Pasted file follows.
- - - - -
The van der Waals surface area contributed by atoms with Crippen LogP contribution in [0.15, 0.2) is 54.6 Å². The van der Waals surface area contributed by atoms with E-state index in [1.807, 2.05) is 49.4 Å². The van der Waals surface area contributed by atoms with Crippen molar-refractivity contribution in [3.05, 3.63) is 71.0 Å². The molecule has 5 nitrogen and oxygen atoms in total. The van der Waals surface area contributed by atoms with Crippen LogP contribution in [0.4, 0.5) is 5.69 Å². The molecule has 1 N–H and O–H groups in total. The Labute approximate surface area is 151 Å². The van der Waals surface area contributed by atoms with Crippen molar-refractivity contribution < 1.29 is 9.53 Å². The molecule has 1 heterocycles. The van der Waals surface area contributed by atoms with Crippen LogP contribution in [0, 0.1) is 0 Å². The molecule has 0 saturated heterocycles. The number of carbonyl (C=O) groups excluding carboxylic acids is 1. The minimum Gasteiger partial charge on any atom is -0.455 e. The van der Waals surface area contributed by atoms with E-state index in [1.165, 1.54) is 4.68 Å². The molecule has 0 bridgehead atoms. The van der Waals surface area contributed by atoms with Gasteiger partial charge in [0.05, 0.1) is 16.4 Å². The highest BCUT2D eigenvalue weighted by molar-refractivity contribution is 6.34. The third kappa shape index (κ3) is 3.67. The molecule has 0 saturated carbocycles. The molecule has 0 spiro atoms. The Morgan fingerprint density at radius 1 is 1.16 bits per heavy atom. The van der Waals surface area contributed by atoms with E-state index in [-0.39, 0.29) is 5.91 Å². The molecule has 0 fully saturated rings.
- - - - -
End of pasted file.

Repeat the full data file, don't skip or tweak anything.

The van der Waals surface area contributed by atoms with Crippen LogP contribution in [0.15, 0.2) is 54.6 Å². The van der Waals surface area contributed by atoms with E-state index in [1.807, 2.05) is 49.4 Å². The van der Waals surface area contributed by atoms with Crippen molar-refractivity contribution in [3.05, 3.63) is 71.0 Å². The molecule has 5 nitrogen and oxygen atoms in total. The van der Waals surface area contributed by atoms with Crippen LogP contribution in [0.4, 0.5) is 5.69 Å². The molecule has 1 N–H and O–H groups in total. The Labute approximate surface area is 151 Å². The van der Waals surface area contributed by atoms with Crippen molar-refractivity contribution < 1.29 is 9.53 Å². The molecule has 1 heterocycles. The van der Waals surface area contributed by atoms with Crippen LogP contribution in [0, 0.1) is 0 Å². The molecule has 0 saturated heterocycles. The number of carbonyl (C=O) groups excluding carboxylic acids is 1. The minimum Gasteiger partial charge on any atom is -0.455 e. The van der Waals surface area contributed by atoms with E-state index in [1.165, 1.54) is 4.68 Å². The molecule has 0 bridgehead atoms. The van der Waals surface area contributed by atoms with Gasteiger partial charge in [0.05, 0.1) is 16.4 Å². The highest BCUT2D eigenvalue weighted by molar-refractivity contribution is 6.34. The third kappa shape index (κ3) is 3.67. The molecule has 0 saturated carbocycles. The molecule has 0 spiro atoms. The Morgan fingerprint density at radius 1 is 1.16 bits per heavy atom. The van der Waals surface area contributed by atoms with E-state index in [-0.39, 0.29) is 5.91 Å². The molecule has 0 fully saturated rings.